A related reaction promoted by lead tetraacetate (Pb(OAc)4) that proceeds via a key oxygen radical provides a synthetically useful method for the synthesis of tetrahydrofurans. As shown below, treatment of an alcohol with Pb(OAc)4 yields a substituted tetrahydrofuran (THF). The mechanism does not have a radical combination step, instead relying on a Single Electron Transfer (SET) process between a carbon radical and lead to yield a carbocation. The mechanism begins with a substitution reaction on lead with the starting alcohol. The new O-Pb bond is weak and can homolytically cleave to yield Pb(III) and an oxygen radical. Like in the Hofmann-Loefflear-Freytag reaction, the oxygen radical does a Hydrogen Atom Transfer (HAT) step via a 6-membered ring transition state to yield a carbon radical that reacts with a formally positive Pb(II) via SET. Thus, the lead is reduced and the carbon is oxidized to a carbocation that readily reacts with the intramolecular alcohol to yield the desired THF.
Propose a product for the following reaction.
Like in the mechanism above, the lead reagent will promote formation of an oxygen radical from the alcohol. This will participate in a HAT reaction with the methyl group, followed by a SET reaction, and finally cyclization to form the new 5-membered ring.
Other useful radical combination reactions involve dimerization of carbonyl starting materials. The three most popular are the pinacol reaction, the McMurry reaction, and the acyloin reaction. These involve starting with ketones (pinacol and McMurry) or esters (acyloin) and adding a strong metal reducing agent like sodium, magnesium, or titanium to generate ketyl radicals that dimerize and ultimately produce diol (pinacol), alkene (McMurry), or keto alcohol (acyloin) products. Intermolecular examples of each are shown below. Intramolecular reactions are also possible and will occasionally show up in total synthesis papers.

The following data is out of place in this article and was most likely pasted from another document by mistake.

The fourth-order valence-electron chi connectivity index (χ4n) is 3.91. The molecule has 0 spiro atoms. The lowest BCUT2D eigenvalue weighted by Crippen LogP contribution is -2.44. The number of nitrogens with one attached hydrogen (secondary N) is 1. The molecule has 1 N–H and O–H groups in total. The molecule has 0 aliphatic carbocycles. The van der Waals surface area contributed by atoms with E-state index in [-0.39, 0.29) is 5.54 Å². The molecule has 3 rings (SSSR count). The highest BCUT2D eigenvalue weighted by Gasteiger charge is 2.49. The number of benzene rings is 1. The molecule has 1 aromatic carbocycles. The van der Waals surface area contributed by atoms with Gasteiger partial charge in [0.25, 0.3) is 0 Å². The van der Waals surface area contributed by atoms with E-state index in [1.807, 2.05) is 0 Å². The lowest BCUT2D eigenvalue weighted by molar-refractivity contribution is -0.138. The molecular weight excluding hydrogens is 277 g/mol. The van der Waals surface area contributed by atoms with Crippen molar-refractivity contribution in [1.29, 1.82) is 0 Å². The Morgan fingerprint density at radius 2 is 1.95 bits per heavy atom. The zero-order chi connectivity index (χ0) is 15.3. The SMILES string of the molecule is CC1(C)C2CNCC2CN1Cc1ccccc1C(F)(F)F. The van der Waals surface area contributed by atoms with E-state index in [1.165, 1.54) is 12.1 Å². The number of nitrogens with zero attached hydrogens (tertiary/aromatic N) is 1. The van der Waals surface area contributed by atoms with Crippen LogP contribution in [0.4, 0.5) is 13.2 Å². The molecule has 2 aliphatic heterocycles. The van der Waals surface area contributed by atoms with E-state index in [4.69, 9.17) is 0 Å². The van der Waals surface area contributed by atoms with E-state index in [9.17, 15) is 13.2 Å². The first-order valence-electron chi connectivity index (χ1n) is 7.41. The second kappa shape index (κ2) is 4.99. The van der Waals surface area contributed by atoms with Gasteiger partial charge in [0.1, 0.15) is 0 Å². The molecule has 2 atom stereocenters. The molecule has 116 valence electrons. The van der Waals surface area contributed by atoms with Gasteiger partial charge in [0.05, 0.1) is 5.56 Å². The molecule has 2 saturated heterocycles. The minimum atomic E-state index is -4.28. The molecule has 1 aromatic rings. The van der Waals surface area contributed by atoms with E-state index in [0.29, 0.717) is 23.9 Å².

Two equivalents of acetone react with magnesium metal via Single Electron Transfer (SET) to yield two radical anions (ketyl radical anions). These two anions react with cationic magnesium (+2) to yield the neutral diradical that undergoes a radical combination reaction to form a new carbon-carbon bond. The resulting 5-membered ring breaks down in the acidic workup to yield the diol product. In this case, the product is pinacol, the starting point for the pinacol rearrangement that we saw in Chapter 3.
The McMurry reaction is nearly identical to the pinacol reaction except for the final step. The key difference is the use of titanium metal, generated in situ from titanium trichloride and lithium aluminum hydride. Titanium reacts with two ketones to yield two ketal radical anions that react with cationic titanium to yield a neutral diradical. The diradical participates in the radical combination reaction to yield a new 5-membered ring include a new C-C bond. At this point, the McMurry reaction diverges from the pinacol reaction. The titanocycle is not stable, instead it undergoes a deoxygenation reaction to yield an alkene product. Overall, the McMurry reaction acts like a reverse ozonolysis reaction by combining two ketones to yield an alkene.
The acyloin reaction begins just like the pinacol reaction with SET reactions to yield two radical anions. Dimerization (radical combination) yields the new carbon-carbon bond and an intermediate that looks like a double tetrahedral intermediate from the carbonyl addition section of Intro Orgo. Accordingly, ethoxide is a good leaving group which promotes formation of a 1,2-diketone. This compound is highly reactive toward reduction, so it will accept two more electrons from sodium to yield a diradical dianion. Radical combination generates a new pi bond. This diradical is stable and is quenched in the workup to produce a diol. Since this is an enol, it will tautomerize to yield the keto alcohol product.
One of the most powerful examples of the utility of carbon-carbon bond forming radical reactions in synthesis is Curran's synthesis of hirsutene published in 1985. The reaction below is the final step in the synthesis. Propose the structure of hirsutene and a mechanism for its formation.